Who's asking: Various clients, at various times
Once again, I'm giving away work for free, but only because this may be the professional question that makes me feel the most helpless and incompetent.
A good agent is advocate, therapist, editor, financial advisor, publicist and coach. The search for one is more difficult than looking for a job, and only slightly less difficult than looking for a spouse. Anyone who says otherwise is either very lucky or trying to sell you something.
That said, I have some feeble advice to offer, and if any of my author pals feel like expanding on the advice, please do.
First, don't approach an agent before your manuscript is finished. If you have three good chapters and an outline, great; finish the book. We've all heard stories about the authors who sold books based on a proposal scribbled on a napkin, or a great first chapter, or a five-minute pitch; we hear about these things because they're freaks. Advances for first novels are rarely enough to let you quit your day job to finish the book, so let that fantasy go.
In the real world, you're wasting your time and the agent's when you submit unfinished work. If an agent rejects the first three chapters of your unfinished work, he or she won't want to look at it again once it's finished. If they like the book and want to represent it, they won't want to wait three months, six months or however long it takes you to finish -- if you do finish.
You can, however, do some homework while you're writing. Professional associations are useful sources of names and contact information, especially in genre fiction. I'm skeptical about the value of pitching to agents at writers' conferences, but it always helps to meet potential agents in person.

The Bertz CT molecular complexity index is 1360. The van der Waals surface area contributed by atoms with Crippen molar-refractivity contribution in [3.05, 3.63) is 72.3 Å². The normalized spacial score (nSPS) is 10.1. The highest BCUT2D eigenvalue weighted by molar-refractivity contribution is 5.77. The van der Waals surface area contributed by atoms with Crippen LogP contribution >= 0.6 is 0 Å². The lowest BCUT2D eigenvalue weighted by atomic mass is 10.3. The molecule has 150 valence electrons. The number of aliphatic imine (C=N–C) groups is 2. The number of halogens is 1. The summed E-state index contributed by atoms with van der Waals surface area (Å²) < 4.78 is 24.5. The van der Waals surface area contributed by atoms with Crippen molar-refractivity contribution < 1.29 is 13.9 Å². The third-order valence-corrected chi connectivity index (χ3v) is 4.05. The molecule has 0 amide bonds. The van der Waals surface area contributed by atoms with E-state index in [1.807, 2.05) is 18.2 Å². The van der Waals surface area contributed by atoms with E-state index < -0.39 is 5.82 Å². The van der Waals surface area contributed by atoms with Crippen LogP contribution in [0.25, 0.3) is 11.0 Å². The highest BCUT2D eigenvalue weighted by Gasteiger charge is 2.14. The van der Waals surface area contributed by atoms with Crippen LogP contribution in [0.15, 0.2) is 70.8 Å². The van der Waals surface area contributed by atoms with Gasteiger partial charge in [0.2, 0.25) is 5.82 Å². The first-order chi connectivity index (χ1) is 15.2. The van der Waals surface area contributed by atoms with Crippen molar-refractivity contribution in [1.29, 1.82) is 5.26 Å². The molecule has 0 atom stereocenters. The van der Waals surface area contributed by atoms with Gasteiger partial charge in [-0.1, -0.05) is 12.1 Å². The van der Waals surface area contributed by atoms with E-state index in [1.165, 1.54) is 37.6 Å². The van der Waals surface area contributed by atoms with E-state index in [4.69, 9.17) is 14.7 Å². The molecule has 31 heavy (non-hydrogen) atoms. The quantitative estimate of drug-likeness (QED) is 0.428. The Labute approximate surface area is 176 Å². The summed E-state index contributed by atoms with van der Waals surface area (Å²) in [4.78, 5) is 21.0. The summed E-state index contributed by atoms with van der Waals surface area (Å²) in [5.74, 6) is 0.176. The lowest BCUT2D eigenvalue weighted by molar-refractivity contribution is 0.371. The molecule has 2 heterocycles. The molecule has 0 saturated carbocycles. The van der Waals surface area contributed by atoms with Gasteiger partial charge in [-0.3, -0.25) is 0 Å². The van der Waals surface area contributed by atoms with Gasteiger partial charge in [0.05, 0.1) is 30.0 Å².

Look for books and authors that appeal to the audience you're writing for, and check the acknowledgements. Most authors thank their agents, and if an agent likes a book that resembles yours, they might like your book, too.
Many reference books and websites provide information about the best way to approach individual agents. The book I use is The Writer's Market, but other directories have similar information, and you'll find several in any decent library. Before you send out your query, check the agent's website for updated information about whether they're accepting submissions, and how they prefer to receive them.
And don't put all your eggs in one basket. Identify as many potential agents for your work as possible, and submit your work to all of them. It's not like sending stories out for publication; if more than one expresses interest, terrific.
Finally, don't pay anyone any money up front. Agents earn their living by selling their clients' work; publishers pay advances and royalties to the agents, who take their percentage and send you the rest. Legitimate agents don't ask for money up front, and don't charge "editing fees." (They may suggest that you seek help from an independent editor, and may even recommend one -- I've had clients referred to me this way -- but those are independent arrangements between writer and editor, and the agent receives no compensation for these referrals.)
Finding a literary agent is hard, even for established authors. I know a few successful authors who have had to go through this process more than once, because their original agent retired, or because the relationship just wasn't working out.
If it was easy, everyone would be Dan Brown (and then Dan Brown wouldn't be Dan Brown...).